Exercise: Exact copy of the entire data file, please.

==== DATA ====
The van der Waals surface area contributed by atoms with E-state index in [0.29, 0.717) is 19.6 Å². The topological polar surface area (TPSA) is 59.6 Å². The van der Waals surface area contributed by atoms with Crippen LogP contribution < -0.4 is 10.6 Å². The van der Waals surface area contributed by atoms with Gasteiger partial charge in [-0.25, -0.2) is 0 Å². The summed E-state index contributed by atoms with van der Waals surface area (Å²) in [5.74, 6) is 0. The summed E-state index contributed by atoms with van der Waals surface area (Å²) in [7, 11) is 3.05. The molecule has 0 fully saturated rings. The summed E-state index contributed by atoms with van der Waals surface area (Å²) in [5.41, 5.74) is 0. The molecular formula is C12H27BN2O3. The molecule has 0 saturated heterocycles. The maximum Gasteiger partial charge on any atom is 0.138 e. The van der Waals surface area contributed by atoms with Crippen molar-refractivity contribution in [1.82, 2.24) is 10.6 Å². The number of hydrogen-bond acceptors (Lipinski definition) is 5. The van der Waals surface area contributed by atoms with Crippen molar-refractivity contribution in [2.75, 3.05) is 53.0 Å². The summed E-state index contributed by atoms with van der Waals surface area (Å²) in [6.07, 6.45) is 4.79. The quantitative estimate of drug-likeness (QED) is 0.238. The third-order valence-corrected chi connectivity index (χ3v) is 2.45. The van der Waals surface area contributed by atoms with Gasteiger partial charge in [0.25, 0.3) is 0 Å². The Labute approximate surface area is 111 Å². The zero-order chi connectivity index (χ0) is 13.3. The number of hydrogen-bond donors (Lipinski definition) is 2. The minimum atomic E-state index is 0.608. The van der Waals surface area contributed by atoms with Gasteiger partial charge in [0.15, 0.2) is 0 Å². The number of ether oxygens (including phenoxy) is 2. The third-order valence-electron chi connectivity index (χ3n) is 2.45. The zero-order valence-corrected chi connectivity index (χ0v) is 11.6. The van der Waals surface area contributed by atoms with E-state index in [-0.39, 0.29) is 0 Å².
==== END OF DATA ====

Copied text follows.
The van der Waals surface area contributed by atoms with E-state index in [0.29, 0.717) is 19.6 Å². The topological polar surface area (TPSA) is 59.6 Å². The van der Waals surface area contributed by atoms with Crippen LogP contribution < -0.4 is 10.6 Å². The van der Waals surface area contributed by atoms with Gasteiger partial charge in [-0.25, -0.2) is 0 Å². The summed E-state index contributed by atoms with van der Waals surface area (Å²) in [5.74, 6) is 0. The summed E-state index contributed by atoms with van der Waals surface area (Å²) in [7, 11) is 3.05. The molecule has 0 fully saturated rings. The summed E-state index contributed by atoms with van der Waals surface area (Å²) in [5.41, 5.74) is 0. The molecular formula is C12H27BN2O3. The molecule has 0 saturated heterocycles. The maximum Gasteiger partial charge on any atom is 0.138 e. The van der Waals surface area contributed by atoms with Crippen molar-refractivity contribution in [1.82, 2.24) is 10.6 Å². The number of hydrogen-bond acceptors (Lipinski definition) is 5. The van der Waals surface area contributed by atoms with Crippen molar-refractivity contribution in [2.75, 3.05) is 53.0 Å². The summed E-state index contributed by atoms with van der Waals surface area (Å²) in [6.07, 6.45) is 4.79. The quantitative estimate of drug-likeness (QED) is 0.238. The third-order valence-corrected chi connectivity index (χ3v) is 2.45. The van der Waals surface area contributed by atoms with Gasteiger partial charge in [0.25, 0.3) is 0 Å². The Labute approximate surface area is 111 Å². The zero-order chi connectivity index (χ0) is 13.3. The number of hydrogen-bond donors (Lipinski definition) is 2. The minimum atomic E-state index is 0.608. The van der Waals surface area contributed by atoms with Gasteiger partial charge in [0.15, 0.2) is 0 Å². The number of ether oxygens (including phenoxy) is 2. The third-order valence-electron chi connectivity index (χ3n) is 2.45. The zero-order valence-corrected chi connectivity index (χ0v) is 11.6. The van der Waals surface area contributed by atoms with E-state index in [-0.39, 0.29) is 0 Å².